First Drive Review – 2016 Audi TT – By Anthony Fongaro


We all remember the first Audi TT. Its out-of-left-field bold styling left everyone shocked with how stylish it was. This was a huge departure from the bland, traditional Audis of the late 90s. It wasn’t as much of a sports car as it was a fashion statement but thousands of people bought the TT. Fast forward to 2016 with the third generation of the TT. Audi is still trying to make the TT into a stylish, future-thinking sports coupe. After driving it, I have some interesting results.


The original TT was such a hit because it segmented Audi as a design powerhouse. The coupe was so elegant and sleek for its time and really had no competition. This new TT is still a pretty car but doesn’t turn heads quite like the original did. If anything, this TT looks to be a miniature version of the R8 supercar. This is more of an update to the previous TT’s design language, replacing curves with angles, but it doesn’t make the TT look ugly. In fact, the TT now looks more like a muscular vehicle.


The exterior of the TT may be more of an update, but the interior is where Audi is really taking a bold step forward.  Audi’s new “Virtual Cockpit” dashboard replaces the old central infotainment system. The digital dashboard displays the tachometer and speedometer, and can also adjust to display navigation, radio, media, vehicle settings and telephone.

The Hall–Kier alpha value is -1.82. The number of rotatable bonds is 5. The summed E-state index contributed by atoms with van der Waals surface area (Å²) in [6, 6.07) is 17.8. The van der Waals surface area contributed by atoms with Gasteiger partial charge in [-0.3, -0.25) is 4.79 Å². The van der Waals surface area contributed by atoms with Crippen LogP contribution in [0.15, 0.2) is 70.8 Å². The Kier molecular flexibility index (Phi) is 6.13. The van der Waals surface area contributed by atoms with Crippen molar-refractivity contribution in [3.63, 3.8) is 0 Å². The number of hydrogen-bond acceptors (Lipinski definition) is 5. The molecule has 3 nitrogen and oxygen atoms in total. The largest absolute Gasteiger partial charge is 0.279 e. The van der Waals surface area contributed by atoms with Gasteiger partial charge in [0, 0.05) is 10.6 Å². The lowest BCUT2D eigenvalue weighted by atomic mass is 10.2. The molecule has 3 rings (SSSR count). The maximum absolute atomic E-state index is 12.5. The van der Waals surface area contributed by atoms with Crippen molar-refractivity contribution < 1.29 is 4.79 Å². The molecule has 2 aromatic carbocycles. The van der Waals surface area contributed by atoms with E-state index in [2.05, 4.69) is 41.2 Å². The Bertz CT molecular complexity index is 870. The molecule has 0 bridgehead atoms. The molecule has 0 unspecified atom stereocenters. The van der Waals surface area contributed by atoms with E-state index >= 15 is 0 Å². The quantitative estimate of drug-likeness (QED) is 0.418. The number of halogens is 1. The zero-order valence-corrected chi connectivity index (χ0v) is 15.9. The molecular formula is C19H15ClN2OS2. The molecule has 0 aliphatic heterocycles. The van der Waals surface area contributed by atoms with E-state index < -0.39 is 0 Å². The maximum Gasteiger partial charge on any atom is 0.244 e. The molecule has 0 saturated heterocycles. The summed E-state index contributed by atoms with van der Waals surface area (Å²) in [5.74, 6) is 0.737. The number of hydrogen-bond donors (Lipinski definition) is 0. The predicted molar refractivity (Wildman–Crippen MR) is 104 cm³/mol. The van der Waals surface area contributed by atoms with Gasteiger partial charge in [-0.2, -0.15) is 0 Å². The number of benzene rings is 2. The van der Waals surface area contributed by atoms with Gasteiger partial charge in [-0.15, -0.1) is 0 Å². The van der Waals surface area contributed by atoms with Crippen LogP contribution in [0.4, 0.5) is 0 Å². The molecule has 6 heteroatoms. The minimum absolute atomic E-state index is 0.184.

Along with controls on the steering wheel, the driver can use Audi’s MMI knob and various buttons next to the passenger to manipulate the display. The temperature controls are very cleverly hidden within the oversized air vents. They are much simpler to control here than via the Virtual Cockpit, which tends to bombard the driver with information.


Some say the TT is just a VW GTI in a fancy dress with a high price tag. I disagree. I say the TT is a VW GTI in a fancy dress with a high price tag and four-wheel drive. This is important because, although both the TT and GTI use the same 2.0-liter, 220-horsepower turbocharged inline-4 and same six-speed dual clutch transmission dubbed S-Tronic, the TT is much faster. Sixty miles an hour comes up in 5.2 seconds compared to 6.1 in a GTI. The speed of the TT is a delight, but turning the wheel and braking were much better than I expected.

That said, the TT still doesn’t feel like a sports car. The engine feels a little out of place in this application. As with many Audis, the steering can feel dull at times, especially in the “Comfort” and “Normal” settings in the Drive Select system.


The biggest update to the TT is that Virtual Cockpit, which is bundled in a $3,250 Technology package. Add that to the $43,000 car and include the $950 Bang & Olufsen® Sound System and the S Sport Seat Package for an extra $1,000 and you have a near $50,000 car.  Quite a lot of money for a car with only 220-horsepower, but as with all new technology, there always is a large premium.


Is the new TT an actual sports car? No. It is closer than it was before, but the fancy four-wheel drive GTI in a fancy dress and high price tag shouldn’t try to be a sports car. Leave that to the TTS and the future TT-RS. For now, the TT is enjoyable to drive with some very clever technology.First Drive Review - 2016 Audi TT - By Anthony Fongaro 8